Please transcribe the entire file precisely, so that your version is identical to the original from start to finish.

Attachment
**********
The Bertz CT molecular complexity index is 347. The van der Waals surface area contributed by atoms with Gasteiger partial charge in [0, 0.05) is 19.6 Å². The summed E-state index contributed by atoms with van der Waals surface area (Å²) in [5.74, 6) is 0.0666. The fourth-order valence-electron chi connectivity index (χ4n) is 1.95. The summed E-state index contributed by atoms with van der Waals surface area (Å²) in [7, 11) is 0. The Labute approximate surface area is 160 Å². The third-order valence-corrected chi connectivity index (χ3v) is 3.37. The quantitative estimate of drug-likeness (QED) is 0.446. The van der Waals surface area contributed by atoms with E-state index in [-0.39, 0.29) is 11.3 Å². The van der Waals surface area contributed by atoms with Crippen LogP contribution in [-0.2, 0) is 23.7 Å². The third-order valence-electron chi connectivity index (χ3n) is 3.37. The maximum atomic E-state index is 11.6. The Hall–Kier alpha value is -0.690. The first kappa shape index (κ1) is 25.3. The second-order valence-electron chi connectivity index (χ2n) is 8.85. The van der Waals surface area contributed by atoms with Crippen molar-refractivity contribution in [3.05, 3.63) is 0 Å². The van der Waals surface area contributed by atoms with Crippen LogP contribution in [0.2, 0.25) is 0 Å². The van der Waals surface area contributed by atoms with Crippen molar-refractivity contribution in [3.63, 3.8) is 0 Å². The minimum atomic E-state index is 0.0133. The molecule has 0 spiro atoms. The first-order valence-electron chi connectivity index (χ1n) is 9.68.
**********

The Bertz CT molecular complexity index is 347. The van der Waals surface area contributed by atoms with Gasteiger partial charge in [0, 0.05) is 19.6 Å². The summed E-state index contributed by atoms with van der Waals surface area (Å²) in [5.74, 6) is 0.0666. The fourth-order valence-electron chi connectivity index (χ4n) is 1.95. The summed E-state index contributed by atoms with van der Waals surface area (Å²) in [7, 11) is 0. The Labute approximate surface area is 160 Å². The third-order valence-corrected chi connectivity index (χ3v) is 3.37. The quantitative estimate of drug-likeness (QED) is 0.446. The van der Waals surface area contributed by atoms with E-state index in [-0.39, 0.29) is 11.3 Å². The van der Waals surface area contributed by atoms with Crippen LogP contribution in [-0.2, 0) is 23.7 Å². The third-order valence-electron chi connectivity index (χ3n) is 3.37. The maximum atomic E-state index is 11.6. The Hall–Kier alpha value is -0.690. The first kappa shape index (κ1) is 25.3. The second-order valence-electron chi connectivity index (χ2n) is 8.85. The van der Waals surface area contributed by atoms with Crippen molar-refractivity contribution in [3.05, 3.63) is 0 Å². The van der Waals surface area contributed by atoms with Crippen LogP contribution in [0.2, 0.25) is 0 Å². The van der Waals surface area contributed by atoms with Crippen molar-refractivity contribution in [3.63, 3.8) is 0 Å². The minimum atomic E-state index is 0.0133. The molecule has 0 spiro atoms. The first-order valence-electron chi connectivity index (χ1n) is 9.68.